Today is the 120th anniversary of women's suffrage. After a long campaign women were granted full citizenship rights and New Zealand gained the honour of being the first country in the world to do so. Unlike Australia, the campaign did not result in women also winning the right to stand for Parliament (the centenary of that moment doesn't happen until 2019), but we feel proud nevertheless.
In recent years however, we might be forgiven for thinking that politics in New Zealand has returned to the days of 'old', where election battles were fought between male leaders and where the few women that were visible tended to be pitted against each other by media pundits (although now they use terms like "babes" and "sexiness").
Women as voters seem to hold little attraction for either of the major political parties. In fact, some in Labour seem to be doing their best to highlight how irrelevant women are to their campaign to win back government. So although Shane Jones in his leadership concession speech suggested Labour choose a female deputy leader, his previous comments describing women as "geldings" and how popular he thinks he is with readers of Woman's Weekly suggest he may not recognise what women want from their representatives. Fran O'Sullivan ( Herald, September 9) offered a brilliant riposte to both Jones' statements and the "bromance" evident between male media pundits and unreconstructed men who make "good" television. Yet even former Labour leader David Shearer said on Q&A that Labour needed a leader who could win back male voters We could be forgiven for thinking that Labour sees winning votes from women and men as a zero sum game - that the party can only win either aspirational working men or women, but not both.
This would be a foolhardy response. Historically it was thought that women voters more than men tended to lean towards conservative parties. We cannot know for sure since polls and surveys seldom sought out women's opinions. Nevertheless, numerous explanations were put for this conservatism - women's limited involvement in the paid labour market, their lower rates of trade union membership, and they were less likely to complete higher education. But all this began to change from the 1970s.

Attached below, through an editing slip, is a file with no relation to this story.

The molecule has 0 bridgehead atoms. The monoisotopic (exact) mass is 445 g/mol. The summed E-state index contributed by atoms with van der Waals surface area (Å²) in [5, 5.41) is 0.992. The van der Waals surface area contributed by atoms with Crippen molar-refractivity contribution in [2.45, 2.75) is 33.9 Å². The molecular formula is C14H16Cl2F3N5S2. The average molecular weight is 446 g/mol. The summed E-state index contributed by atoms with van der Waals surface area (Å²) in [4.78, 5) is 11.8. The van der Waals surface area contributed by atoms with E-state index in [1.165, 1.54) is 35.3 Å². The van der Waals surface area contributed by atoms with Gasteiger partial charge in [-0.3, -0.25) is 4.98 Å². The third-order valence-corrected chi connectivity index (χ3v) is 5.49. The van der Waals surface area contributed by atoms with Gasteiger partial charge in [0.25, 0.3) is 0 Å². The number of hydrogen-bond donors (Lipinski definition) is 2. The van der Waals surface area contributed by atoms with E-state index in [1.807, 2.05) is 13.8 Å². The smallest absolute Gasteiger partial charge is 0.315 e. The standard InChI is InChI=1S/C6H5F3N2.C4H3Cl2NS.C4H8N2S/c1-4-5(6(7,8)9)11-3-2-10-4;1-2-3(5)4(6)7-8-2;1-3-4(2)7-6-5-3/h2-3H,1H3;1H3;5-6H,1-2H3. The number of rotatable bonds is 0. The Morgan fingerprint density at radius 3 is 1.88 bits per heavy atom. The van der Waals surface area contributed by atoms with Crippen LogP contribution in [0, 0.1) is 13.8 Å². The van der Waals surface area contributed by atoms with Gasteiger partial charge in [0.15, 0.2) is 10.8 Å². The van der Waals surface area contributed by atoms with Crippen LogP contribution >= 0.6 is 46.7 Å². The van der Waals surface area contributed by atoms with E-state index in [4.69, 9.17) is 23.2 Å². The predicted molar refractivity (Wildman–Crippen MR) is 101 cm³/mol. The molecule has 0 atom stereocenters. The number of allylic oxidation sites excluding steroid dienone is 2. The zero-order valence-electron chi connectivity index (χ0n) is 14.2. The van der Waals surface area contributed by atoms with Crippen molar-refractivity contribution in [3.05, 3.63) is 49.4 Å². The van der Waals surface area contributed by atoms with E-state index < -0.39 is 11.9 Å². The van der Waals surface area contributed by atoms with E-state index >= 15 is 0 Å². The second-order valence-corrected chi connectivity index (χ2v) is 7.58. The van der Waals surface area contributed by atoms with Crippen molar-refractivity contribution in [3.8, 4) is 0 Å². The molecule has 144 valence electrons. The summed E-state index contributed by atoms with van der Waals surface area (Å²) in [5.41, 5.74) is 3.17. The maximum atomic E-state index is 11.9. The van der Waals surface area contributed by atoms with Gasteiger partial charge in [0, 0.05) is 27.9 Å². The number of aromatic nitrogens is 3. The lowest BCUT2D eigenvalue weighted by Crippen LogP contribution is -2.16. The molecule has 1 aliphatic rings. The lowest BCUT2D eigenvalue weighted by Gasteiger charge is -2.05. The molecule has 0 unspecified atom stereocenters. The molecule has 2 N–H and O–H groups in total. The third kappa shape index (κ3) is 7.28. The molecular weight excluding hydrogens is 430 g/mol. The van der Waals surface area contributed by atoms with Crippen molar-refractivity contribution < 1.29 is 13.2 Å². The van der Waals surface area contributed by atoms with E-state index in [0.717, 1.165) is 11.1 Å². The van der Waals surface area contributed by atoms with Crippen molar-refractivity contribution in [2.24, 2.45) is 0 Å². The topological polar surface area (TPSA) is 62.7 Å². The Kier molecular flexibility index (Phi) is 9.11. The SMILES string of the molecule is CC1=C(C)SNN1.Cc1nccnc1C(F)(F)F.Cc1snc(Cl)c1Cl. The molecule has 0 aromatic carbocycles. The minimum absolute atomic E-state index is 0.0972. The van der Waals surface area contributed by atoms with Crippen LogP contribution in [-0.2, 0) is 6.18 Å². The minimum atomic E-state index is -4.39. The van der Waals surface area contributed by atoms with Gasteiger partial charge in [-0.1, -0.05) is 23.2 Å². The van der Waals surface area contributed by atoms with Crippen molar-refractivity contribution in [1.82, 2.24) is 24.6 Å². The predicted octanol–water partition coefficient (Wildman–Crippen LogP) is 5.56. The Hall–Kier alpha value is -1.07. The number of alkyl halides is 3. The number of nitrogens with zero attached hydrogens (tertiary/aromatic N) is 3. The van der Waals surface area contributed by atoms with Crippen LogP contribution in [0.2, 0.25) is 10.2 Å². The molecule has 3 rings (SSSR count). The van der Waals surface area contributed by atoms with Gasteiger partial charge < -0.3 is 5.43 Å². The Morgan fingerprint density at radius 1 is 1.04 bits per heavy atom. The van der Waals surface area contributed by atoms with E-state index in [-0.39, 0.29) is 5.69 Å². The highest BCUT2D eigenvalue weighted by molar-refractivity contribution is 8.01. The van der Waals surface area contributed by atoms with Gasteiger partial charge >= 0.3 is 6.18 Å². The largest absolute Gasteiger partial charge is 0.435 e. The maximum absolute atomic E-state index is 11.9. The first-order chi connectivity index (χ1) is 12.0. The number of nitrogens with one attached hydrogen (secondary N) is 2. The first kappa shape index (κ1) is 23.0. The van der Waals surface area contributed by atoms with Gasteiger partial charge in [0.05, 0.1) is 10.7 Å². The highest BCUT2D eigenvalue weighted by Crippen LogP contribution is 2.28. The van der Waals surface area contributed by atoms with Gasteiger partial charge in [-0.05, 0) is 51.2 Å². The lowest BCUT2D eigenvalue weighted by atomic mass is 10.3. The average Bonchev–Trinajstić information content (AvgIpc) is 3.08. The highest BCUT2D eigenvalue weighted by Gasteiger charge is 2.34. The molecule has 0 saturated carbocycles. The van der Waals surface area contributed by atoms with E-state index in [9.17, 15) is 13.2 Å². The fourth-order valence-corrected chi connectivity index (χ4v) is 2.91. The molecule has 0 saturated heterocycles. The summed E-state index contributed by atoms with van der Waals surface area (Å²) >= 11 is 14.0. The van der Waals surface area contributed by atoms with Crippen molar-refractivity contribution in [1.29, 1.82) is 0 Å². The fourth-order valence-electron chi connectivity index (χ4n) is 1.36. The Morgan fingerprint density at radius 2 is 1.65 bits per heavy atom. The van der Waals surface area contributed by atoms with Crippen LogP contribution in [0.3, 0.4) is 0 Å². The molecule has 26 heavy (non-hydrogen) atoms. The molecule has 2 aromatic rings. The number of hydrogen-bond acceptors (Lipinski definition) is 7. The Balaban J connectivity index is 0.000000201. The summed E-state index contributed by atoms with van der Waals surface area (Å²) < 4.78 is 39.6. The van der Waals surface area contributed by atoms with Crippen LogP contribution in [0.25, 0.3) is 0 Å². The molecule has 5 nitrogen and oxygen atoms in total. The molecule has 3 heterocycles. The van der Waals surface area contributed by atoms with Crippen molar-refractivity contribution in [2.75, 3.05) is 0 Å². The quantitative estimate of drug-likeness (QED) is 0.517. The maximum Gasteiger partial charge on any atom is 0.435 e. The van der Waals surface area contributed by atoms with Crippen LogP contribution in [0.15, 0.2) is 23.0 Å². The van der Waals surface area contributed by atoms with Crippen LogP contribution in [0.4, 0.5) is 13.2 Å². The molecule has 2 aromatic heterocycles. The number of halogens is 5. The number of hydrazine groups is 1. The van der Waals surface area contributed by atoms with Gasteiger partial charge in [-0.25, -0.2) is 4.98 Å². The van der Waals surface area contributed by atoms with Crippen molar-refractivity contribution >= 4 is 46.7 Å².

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New Zealand women voters became increasingly more likely to support parties on the left than the right, and often more so than their male counterparts. Women's participation in the labour market had increased substantially, the women's movement had politicised women's issues in ways that challenged traditional ideas about women's roles, and women began seeking election as MPs.
In many ways, women as voters were beginning to look more like men and initially Labour appeared more successful than National at adapting to these structural and cultural changes. Indeed in the 1990s, women were significantly more likely than men to support Labour (a gender gap of 8 points in 1993). This gap was reduced to 5 points in 2002, but reopened at the 2005 and 2008 elections. However, in 2011 the differences between men and women were minimal suggesting Key's National Government has begun clawing back the women's vote from Labour.
So what made Labour more attractive to women voters in the past? Part of the story lies in the differences between women and men in how they perceive economic and social issues. Research suggests women are more likely to be interested in the national economic situation, while men focus more on their personal economic position; women are thought to be more sympathetic toward state expenditure while men are expected to show more interest in issues such as tax and crime. According to the New Zealand Election Survey in 2011, 60 per cent of respondents, both men and women, believed they were worse off economically, but more women than men thought that education and health expenditure and, to a lesser degree, welfare expenditure should be increased.
The second part of the story is about leadership. The New Zealand Election Study data shows that women were more likely than men to 'like' Helen Clark and this gap continued over her time as Prime Minister. And while Labour did not win in 2008, Clark's likeability rating among respondents of both sexes actually increased on her 2005 rating. Interestingly, with the exception of 2005, Key has yet to gain the same level of support from women respondents that Clark did in all her elections as leader. So having women representatives, in Parliament and Cabinet, matters to women voters, as do policies that involve support for women as workers and heads of families. This is not so different to what the suffragists fought for in the lead-up to 1893. Labour might want to ponder this, assuming they want to win back women voters in 2014.